Let Them Eat Purges
Reported bread shortages lead to long lines for most and possible prison sentences for some by EurasiaNet 7 December 2006
Panic buying and price hikes have hit Turkmenistan amid the failure of the country’s winter wheat crop. State-run stores in the capital, Ashgabat, are experiencing bread shortages, according to witnesses.
The first hint of trouble in Turkmenistan, which human rights groups have portrayed as among the most repressive states in the world, appeared in late November, when the head of the government, Saparmurat Niyazov, announced a purge of state managers in the country’s agricultural sector. In addition, the crop crisis served as a catalyst for the dismissal of the country’s five regional governors. “In 2007, there won’t be enough bread for everyone,” Niyazov stated during a government meeting broadcast by state television.
Niyazov’s action came after an audit had shown the officials had falsified data on the winter wheat and cotton crops. Niyazov cited all five regions – Ahal, Balkan, Dasoguz, Lebap, and Mary – where officials reported complete fulfillment of a winter wheat-sowing campaign. In reality, “wheat-sowing amounted to less that 50 percent [of the established targets] in each of these regions,” Niyazov complained. He went on to claim having had difficulty sleeping “since I learned about the way you plant wheat.”
The self-styled Turkmenbashi, or the great head of the Turkmen people, also expressed dissatisfaction with officials in charge of the country’s flour production and distribution network. Some of the officials dismissed in the scandal are now under criminal investigation and are likely to receive prison terms, according to a regional observer with knowledge of the situation.
'THERE IS NO BREAD'
Niyazov’s shake-up has done nothing to relieve the deepening shortages throughout the country. A source in Turkmenistan reported that bread lines are now common outside state shops, and store shelves have been stripped clean of wheat-based products, such as flour and macaroni. Such commodities are “always of low quality but normally are readily available,” the source said, adding that the quality of state-sold bread has noticeably deteriorated. In addition, the price of imported flour from Kazakhstan, Russia and Ukraine, which is generally of higher quality than domestically produced flour, has skyrocketed.
“Most of the time now there is no bread at government stores,” the source said. “Commercial outlets run out of bread fast, too. It’s even the case that bazaar vendors don’t have bread either.”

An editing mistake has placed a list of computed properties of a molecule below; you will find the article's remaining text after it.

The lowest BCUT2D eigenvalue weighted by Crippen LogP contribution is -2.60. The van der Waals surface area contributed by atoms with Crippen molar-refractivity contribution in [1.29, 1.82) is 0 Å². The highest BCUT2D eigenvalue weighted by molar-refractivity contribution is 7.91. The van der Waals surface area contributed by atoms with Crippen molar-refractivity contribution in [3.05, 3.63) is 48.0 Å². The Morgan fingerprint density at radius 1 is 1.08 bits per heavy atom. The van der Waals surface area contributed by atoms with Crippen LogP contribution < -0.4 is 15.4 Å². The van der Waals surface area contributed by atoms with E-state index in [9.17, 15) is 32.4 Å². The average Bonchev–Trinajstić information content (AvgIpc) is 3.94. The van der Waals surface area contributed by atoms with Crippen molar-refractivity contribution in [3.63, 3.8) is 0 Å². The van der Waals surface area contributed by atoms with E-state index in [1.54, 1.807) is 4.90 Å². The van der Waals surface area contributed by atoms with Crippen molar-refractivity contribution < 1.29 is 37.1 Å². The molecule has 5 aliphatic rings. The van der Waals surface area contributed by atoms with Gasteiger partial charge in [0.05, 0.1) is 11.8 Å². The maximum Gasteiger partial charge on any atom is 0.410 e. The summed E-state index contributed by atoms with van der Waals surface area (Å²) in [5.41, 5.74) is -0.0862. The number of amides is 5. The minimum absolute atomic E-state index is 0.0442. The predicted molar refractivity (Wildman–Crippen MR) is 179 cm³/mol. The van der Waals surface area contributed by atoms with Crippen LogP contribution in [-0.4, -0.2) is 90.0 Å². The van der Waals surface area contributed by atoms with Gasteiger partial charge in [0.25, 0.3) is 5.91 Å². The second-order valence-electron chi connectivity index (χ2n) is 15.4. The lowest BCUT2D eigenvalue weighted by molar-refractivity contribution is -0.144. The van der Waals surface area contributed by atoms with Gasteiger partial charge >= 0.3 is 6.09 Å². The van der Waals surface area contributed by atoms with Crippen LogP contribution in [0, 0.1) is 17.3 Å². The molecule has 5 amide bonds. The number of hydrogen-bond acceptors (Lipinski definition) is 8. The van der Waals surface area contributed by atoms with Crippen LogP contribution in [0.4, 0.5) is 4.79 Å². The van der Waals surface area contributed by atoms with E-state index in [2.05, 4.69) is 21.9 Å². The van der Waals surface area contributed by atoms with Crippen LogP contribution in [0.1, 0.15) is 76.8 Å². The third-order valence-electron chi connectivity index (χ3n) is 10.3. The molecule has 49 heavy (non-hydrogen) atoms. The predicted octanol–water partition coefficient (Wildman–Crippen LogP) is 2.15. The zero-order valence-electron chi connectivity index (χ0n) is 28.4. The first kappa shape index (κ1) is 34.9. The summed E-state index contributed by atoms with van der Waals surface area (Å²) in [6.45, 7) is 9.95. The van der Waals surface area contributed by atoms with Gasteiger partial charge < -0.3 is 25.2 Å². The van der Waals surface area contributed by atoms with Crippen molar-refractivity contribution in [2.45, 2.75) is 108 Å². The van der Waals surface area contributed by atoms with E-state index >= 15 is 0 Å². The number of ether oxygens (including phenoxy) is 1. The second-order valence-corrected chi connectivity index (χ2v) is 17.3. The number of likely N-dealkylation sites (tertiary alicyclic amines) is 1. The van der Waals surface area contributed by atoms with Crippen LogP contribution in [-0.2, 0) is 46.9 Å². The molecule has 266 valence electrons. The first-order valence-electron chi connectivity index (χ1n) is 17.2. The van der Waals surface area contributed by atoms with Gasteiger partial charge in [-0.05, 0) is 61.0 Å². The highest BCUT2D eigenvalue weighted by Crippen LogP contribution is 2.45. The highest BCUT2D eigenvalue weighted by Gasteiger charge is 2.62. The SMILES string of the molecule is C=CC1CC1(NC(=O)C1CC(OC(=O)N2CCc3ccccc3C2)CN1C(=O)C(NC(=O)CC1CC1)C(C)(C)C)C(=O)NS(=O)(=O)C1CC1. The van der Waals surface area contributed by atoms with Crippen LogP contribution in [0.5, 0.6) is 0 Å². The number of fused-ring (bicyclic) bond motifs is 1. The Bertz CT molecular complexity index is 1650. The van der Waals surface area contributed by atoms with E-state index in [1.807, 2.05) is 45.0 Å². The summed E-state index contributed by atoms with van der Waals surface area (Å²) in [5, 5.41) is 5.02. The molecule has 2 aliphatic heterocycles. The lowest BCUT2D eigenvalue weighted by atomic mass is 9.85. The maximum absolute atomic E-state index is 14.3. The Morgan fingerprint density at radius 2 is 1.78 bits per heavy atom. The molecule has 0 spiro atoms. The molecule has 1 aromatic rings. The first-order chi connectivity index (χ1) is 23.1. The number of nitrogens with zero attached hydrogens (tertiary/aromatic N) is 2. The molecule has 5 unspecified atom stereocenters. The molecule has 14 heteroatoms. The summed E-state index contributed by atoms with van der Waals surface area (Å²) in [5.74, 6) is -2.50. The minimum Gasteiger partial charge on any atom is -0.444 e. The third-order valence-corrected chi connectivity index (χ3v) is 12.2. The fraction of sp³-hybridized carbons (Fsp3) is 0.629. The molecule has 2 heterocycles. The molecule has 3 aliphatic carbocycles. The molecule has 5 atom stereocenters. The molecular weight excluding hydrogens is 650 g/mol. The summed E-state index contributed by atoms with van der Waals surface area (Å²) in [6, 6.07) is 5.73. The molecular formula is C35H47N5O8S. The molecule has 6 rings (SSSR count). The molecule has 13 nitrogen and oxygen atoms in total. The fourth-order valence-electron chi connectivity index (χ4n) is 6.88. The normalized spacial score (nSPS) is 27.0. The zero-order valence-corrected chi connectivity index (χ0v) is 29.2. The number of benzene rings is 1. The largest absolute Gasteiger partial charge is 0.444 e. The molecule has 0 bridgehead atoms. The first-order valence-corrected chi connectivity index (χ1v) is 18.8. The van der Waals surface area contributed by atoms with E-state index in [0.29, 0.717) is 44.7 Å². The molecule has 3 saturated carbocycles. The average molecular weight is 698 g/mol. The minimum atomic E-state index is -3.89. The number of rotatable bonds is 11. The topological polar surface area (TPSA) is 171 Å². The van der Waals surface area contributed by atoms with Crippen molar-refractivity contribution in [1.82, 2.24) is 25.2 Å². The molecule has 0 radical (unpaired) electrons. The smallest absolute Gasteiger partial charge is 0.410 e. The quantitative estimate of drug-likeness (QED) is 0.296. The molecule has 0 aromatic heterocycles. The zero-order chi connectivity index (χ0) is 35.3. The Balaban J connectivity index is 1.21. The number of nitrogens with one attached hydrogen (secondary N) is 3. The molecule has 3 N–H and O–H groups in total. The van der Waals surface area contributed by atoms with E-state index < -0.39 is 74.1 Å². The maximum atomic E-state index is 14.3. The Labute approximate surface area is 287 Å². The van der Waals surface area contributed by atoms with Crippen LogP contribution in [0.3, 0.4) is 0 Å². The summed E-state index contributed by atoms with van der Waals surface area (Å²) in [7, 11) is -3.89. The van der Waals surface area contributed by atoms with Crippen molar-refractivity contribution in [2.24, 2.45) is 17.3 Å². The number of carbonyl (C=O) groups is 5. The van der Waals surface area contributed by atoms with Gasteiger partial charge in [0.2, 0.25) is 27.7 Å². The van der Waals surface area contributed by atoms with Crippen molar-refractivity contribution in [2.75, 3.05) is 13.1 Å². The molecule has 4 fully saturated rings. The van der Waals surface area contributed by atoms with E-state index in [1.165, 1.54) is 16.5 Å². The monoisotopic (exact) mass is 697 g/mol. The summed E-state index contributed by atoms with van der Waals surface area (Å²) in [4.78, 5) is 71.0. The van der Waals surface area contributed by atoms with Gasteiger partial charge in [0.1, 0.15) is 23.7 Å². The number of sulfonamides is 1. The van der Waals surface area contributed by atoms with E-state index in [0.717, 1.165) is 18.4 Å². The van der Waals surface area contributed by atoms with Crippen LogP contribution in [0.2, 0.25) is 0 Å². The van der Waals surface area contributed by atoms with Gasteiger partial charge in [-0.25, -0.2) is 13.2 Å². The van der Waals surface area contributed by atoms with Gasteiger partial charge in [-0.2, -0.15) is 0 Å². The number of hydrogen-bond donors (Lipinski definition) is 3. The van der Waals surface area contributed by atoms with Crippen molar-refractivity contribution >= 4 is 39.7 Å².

It is difficult to gauge conditions in outlying provinces. However, Niyazov, in comments broadcast during a televised cabinet session, hinted that dire shortages are nothing new outside of the capital. “Do you want what happened in the 1990s to happen again?” Niyazov said in a cryptic caution to a subordinate.
A rationing system, designed to enable low-income families to supplement their diets, had fallen into disuse but is being revived. Lines are seen forming outside neighborhood administration offices, where the coupons are distributed to eligible recipients.
THE PRICE OF LOYALTY
Observers say Niyazov’s constant purging of the bureaucracy is a major contributing factor in the brewing agricultural catastrophe. There are few people left in positions of authority with the proper qualifications to keep the economy running. Niyazov has stressed political loyalty above all else in carrying out his personnel policy.
Turkmenistan holds vast reserves of natural gas, and thus could afford to import sufficient stocks of flour to prevent a shortage in the event of crop failure. Whether Niyazov will order the expenditure of state funds on such imports remains uncertain. He has taken action in recent years to seal Turkmenistan off from outside influences, going so far as to ban the state ballet company and the philharmonic orchestra as alien to Turkmen traditions.
Making significant wheat purchases in foreign markets would run counter to the prevailing trend in Turkmenistan that has stressed self-reliance. Statistics indicate that the government’s policies are having a detrimental effect on Turkmen society. According to the UN Development Program’s 2006 Human Development Index, Turkmenistan ranked 105 out of 177 states measured by a variety of socio-economic indicators. UNDP indicators, for example, show that average life expectancy at birth in Turkmenistan has fallen dramatically in just the past few years and now stands at 62.5 years.